General Mills boosts marketing, innovation to engage consumers in tough economy

By Elizabeth Crawford

- Last updated on GMT

Source: Getty/photokitchen
Source: Getty/photokitchen

Related tags General mills Breakfast cereal Marketing Private label Advertising

General Mills is bracing for double digit inflation in the back half of the year, but rather than automatically raise prices again – although that remains an option – the CPG giant plans to work with suppliers to find mutually beneficial solutions.

At the same time, the company is ramping up investments in media and innovation to help preserve elasticities and build unit demand by boosting consumers’ value perceptions of its products, executives said during the company’s third quarter sales and earnings call yesterday.

This strategy also would allow General Mills to hedge against additional possible price hikes, should they be necessary.

“We continue to forecast total input cost inflation of approximately 14 to 15% for the full year in fiscal 2023, including double-digit inflation in the second half. Looking beyond this fiscal year, we expect inflation to decelerate but remain above historical averages”​ in the mid-single-digit range for total input costs in fiscal 2024, CEO Jeff Harmening told investment analysts.

While commodity costs are coming down from their peaks, CFO Kofi Bruce attributed the ongoing inflation to continued labor pressure, energy costs and “other conversion costs that go into taking raw materials, creating value-added inputs that go into our products.”

Other harder to calculate but still potentially impactful costs contributing to inflation are added pressure from supply chain disruptions and product changes that allowed the company to continue to serve in a disrupted environment, Bruce said.

On that note, Harmening acknowledged General Mills service levels still are below its “normal range of 98 to 99%,” but it is improving and should reach 90% in the US by the end of the quarter.

Strategies for managing inflation

To manage rising inflation, Bruce said General Mills will “approach the fiscal year with an eye towards leveraging first, the productivity we get through our HMM cost savings programs. And to the extent that there is additional margin that we need to protect, we’ll use the other levers we have up to and including SRM.”

The company also will take into account inflation as it plans merchandising and marketing, said Jon Nudi, president of North American Retail at General Mills.

He explained that while General Mills is “getting back into merchandising in some categories that we couldn’t support from a service standpoint over the last few years,” it also knows that “ everyone in the industry is dealing with increased costs and inflation as well, so we expect to make sure that we’re rational from a merchandising standpoint as we move forward.”

Given that price points were up double digits across General Mills’ categories, the company is loath to pile on extra hikes, preferring instead to leverage price architecture and mix, Nudi said.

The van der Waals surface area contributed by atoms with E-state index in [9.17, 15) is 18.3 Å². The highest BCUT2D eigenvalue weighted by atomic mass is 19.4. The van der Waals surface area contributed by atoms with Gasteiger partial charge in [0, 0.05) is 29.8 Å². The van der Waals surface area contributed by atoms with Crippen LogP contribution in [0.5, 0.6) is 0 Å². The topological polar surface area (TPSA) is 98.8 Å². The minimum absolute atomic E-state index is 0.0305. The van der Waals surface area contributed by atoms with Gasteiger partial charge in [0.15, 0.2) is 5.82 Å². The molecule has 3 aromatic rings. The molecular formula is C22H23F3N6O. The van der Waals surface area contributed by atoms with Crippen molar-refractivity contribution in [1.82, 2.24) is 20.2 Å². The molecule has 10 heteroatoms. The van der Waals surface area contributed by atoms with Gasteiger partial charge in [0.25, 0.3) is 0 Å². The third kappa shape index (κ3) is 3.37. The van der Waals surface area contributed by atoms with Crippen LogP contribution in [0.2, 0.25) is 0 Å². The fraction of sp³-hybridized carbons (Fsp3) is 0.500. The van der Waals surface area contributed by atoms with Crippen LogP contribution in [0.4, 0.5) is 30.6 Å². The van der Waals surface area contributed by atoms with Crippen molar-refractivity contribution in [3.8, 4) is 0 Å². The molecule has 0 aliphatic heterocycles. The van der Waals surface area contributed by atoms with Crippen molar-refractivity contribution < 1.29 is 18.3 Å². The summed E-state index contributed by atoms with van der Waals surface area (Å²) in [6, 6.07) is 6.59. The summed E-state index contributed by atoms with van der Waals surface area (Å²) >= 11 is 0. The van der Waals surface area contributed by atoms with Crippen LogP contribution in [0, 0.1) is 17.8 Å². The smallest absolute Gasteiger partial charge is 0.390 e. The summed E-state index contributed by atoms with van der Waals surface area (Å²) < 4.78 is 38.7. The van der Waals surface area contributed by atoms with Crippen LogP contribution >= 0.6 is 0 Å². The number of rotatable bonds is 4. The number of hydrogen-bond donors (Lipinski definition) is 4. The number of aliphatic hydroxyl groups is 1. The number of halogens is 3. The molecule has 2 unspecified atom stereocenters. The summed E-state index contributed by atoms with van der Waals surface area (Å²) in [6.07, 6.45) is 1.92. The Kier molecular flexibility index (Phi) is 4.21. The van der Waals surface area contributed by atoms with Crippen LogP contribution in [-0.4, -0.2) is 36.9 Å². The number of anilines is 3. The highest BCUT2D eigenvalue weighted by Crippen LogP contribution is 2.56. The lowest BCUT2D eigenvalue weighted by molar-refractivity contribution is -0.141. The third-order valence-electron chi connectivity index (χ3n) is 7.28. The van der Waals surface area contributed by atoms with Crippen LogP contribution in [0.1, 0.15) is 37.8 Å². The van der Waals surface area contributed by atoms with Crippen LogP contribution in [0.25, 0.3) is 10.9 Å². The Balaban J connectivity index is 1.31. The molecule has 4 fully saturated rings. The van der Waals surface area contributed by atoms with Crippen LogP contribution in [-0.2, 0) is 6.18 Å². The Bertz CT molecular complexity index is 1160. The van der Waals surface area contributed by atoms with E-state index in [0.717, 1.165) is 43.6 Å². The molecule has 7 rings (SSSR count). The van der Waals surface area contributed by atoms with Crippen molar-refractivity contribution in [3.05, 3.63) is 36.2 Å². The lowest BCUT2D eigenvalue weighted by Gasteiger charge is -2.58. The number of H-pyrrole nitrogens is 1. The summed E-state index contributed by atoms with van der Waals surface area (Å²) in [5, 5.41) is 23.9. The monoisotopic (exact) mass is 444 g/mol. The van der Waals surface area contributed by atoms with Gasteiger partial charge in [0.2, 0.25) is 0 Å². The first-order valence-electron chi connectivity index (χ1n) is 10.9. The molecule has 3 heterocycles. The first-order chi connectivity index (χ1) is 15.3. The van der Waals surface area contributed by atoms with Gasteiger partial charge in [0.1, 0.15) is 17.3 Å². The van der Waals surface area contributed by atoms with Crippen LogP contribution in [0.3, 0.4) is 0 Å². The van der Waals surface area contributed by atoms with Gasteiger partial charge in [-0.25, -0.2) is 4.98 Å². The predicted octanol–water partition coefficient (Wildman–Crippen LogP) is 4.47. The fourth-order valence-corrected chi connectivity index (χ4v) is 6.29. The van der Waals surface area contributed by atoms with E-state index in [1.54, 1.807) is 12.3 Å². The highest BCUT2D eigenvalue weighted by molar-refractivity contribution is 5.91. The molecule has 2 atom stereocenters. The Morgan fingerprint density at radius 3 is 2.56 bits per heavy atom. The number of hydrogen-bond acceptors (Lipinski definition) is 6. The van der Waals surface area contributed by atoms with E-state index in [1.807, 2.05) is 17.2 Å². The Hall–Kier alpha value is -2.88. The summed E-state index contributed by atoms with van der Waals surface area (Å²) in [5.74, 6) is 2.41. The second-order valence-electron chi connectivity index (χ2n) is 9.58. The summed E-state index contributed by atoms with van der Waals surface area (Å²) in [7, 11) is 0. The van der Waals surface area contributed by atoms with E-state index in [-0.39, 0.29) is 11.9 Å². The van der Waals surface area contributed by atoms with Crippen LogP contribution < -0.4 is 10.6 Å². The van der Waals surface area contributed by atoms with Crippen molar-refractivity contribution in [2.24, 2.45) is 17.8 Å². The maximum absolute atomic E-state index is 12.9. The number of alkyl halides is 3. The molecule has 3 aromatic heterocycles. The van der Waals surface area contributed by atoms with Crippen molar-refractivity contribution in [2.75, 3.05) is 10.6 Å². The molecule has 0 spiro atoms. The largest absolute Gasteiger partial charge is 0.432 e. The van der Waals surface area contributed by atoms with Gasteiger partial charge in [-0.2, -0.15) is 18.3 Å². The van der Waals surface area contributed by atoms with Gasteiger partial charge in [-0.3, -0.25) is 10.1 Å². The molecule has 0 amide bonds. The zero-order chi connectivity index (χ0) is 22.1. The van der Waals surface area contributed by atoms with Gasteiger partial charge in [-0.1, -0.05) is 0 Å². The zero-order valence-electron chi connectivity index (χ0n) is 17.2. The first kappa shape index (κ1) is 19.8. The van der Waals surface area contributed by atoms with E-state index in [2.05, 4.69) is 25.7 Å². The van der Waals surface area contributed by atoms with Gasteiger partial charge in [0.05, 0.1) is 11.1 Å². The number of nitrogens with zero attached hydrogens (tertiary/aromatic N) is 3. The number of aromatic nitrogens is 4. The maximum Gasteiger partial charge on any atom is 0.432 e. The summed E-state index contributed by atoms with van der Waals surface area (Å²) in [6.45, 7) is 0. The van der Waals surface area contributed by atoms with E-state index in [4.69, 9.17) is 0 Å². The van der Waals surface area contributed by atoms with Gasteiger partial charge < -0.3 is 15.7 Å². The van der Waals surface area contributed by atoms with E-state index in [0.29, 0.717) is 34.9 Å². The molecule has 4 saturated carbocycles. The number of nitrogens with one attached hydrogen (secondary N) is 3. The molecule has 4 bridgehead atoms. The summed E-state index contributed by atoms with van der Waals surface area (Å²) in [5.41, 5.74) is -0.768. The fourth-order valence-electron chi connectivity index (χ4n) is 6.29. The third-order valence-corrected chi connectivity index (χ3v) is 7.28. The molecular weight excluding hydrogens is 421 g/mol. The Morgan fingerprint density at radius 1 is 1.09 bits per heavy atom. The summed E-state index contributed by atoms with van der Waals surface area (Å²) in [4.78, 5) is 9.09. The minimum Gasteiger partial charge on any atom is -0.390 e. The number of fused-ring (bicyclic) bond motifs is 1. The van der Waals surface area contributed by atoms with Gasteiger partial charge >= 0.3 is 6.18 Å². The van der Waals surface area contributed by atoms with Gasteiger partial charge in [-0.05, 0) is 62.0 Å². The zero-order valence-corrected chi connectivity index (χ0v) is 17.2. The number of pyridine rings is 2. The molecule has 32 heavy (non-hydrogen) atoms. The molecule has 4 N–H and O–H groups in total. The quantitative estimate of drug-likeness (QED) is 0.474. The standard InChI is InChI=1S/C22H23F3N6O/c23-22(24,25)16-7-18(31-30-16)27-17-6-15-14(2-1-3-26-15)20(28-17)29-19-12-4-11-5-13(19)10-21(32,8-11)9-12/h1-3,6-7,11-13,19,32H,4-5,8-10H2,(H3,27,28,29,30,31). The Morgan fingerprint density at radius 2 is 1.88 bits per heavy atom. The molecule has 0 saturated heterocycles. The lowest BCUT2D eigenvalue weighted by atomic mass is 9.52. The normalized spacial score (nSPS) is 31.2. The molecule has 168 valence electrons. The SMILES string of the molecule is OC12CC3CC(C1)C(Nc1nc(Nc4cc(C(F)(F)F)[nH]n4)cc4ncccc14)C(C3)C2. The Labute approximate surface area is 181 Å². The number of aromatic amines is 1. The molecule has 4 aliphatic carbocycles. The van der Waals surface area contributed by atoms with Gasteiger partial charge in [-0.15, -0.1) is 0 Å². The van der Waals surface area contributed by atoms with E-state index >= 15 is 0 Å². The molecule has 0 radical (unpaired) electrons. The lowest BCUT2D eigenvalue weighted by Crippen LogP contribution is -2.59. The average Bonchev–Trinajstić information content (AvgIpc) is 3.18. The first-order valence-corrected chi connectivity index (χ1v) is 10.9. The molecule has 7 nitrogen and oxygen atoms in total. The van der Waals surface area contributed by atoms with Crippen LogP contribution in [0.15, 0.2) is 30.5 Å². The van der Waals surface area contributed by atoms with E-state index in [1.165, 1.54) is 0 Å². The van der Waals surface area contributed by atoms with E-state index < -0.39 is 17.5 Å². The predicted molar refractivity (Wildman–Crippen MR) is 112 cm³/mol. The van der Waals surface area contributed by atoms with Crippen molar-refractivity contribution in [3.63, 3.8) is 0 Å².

“We are much more sophisticated today than we were even a few years ago, and I think that’s helping us to make the right moves in the market, which is helping with the elasticities as well. So, it’s something we’ll stay focused on,”​ he explained.

Marketing, innovation investments keep consumers engaged

If price increases become necessary, General Mills is laying the foundation to justify them by investing in marketing and innovation – strategies that also should protect market share from private label if the economy drops into a recession.

“If we do run into a recessionary period, historically, we’ve held up pretty well. Obviously, private label does well during that period, but we’ve held our own and hold share relatively flat. It is really the third and fourth tier players in categories that seem to get hit the hardest from a share staple,”​ Nudi said.

General Mills’ ability to hold its own against private label “is not really an accident,”​ but rather can be attributed to its investment in consumer spending, Harmening said.

“We’ve been investing in marketing. And so, you see, over the last four years, our compound annual rate of growth and marketing spend is up, I think, about 4% or 5%”​ to keep pace with pound growth if not sales growth, Harmening said.

Explaining that “healthy investments in brands is critical for long-term growth,”​ Harmening said General Mill is investing behind “compelling, digitally enabled, high ROI campaigns, such as Cheerios’ heart health, 20% More Meat news on Blue Buffalo’s Wilderness line and our latest global Haagen-Dazs campaign.”

Innovation reinforces elasticities

General Mills also is investing in innovation to keep consumers engaged with brands and drive sales.

“Over the past three years, we’ve kept up our innovation pressure, and our new product retail sales have been 30% higher than the category average. We are continuing that focus with our fiscal 2023 innovation,”​ Harmening said.

As examples, he pointed to the company’s recent launch of mini versions of its Cinnamon Toast Crunch, Reese’s Puffs and Trix.

Many of these strategies already are paying off for General Mills, which reported net sales of $5.1b – a 13% increase – in its third quarter, along with a 16% increase in organic net sales. Operating profit also was up 20% in constant currency and earnings per share were up 17%.

“With stronger and more broad-based business momentum, we have raised our guidance and now expect organic net sales to increase 10 to 11%, adjusted operating profit to grow 7 to 8% in constant currency, and adjusted diluted earnings per share to grow 8 to 9% in constant currency,”​ Kofi said.

He added: “These profit and EPS ranges include a three-point headwind from divestitures and an estimated one-point headwind from the ice cream recall.”

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